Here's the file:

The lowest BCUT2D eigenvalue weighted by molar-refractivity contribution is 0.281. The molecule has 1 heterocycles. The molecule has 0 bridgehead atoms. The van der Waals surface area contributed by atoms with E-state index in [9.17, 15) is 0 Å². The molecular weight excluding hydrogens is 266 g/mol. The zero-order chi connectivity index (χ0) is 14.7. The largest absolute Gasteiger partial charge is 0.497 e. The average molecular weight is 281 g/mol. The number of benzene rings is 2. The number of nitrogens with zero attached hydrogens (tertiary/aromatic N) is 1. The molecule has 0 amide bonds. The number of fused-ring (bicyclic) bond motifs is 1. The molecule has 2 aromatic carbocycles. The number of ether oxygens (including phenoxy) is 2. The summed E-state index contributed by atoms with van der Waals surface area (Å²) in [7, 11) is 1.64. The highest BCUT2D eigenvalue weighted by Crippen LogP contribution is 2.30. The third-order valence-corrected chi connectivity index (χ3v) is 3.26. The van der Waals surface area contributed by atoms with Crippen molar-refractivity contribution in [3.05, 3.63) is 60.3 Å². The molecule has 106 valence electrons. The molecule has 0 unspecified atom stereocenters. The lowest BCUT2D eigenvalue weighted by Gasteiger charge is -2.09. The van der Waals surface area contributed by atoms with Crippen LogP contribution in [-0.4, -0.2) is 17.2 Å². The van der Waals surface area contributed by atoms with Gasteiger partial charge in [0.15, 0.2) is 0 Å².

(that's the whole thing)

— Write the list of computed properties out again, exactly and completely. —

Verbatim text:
The lowest BCUT2D eigenvalue weighted by molar-refractivity contribution is 0.281. The molecule has 1 heterocycles. The molecule has 0 bridgehead atoms. The van der Waals surface area contributed by atoms with E-state index in [9.17, 15) is 0 Å². The molecular weight excluding hydrogens is 266 g/mol. The zero-order chi connectivity index (χ0) is 14.7. The largest absolute Gasteiger partial charge is 0.497 e. The average molecular weight is 281 g/mol. The number of benzene rings is 2. The number of nitrogens with zero attached hydrogens (tertiary/aromatic N) is 1. The molecule has 0 amide bonds. The number of fused-ring (bicyclic) bond motifs is 1. The molecule has 2 aromatic carbocycles. The number of ether oxygens (including phenoxy) is 2. The summed E-state index contributed by atoms with van der Waals surface area (Å²) in [7, 11) is 1.64. The highest BCUT2D eigenvalue weighted by Crippen LogP contribution is 2.30. The third-order valence-corrected chi connectivity index (χ3v) is 3.26. The van der Waals surface area contributed by atoms with Crippen molar-refractivity contribution in [3.05, 3.63) is 60.3 Å². The molecule has 106 valence electrons. The molecule has 0 unspecified atom stereocenters. The lowest BCUT2D eigenvalue weighted by Gasteiger charge is -2.09. The van der Waals surface area contributed by atoms with Crippen LogP contribution in [-0.4, -0.2) is 17.2 Å². The van der Waals surface area contributed by atoms with Gasteiger partial charge in [0.15, 0.2) is 0 Å².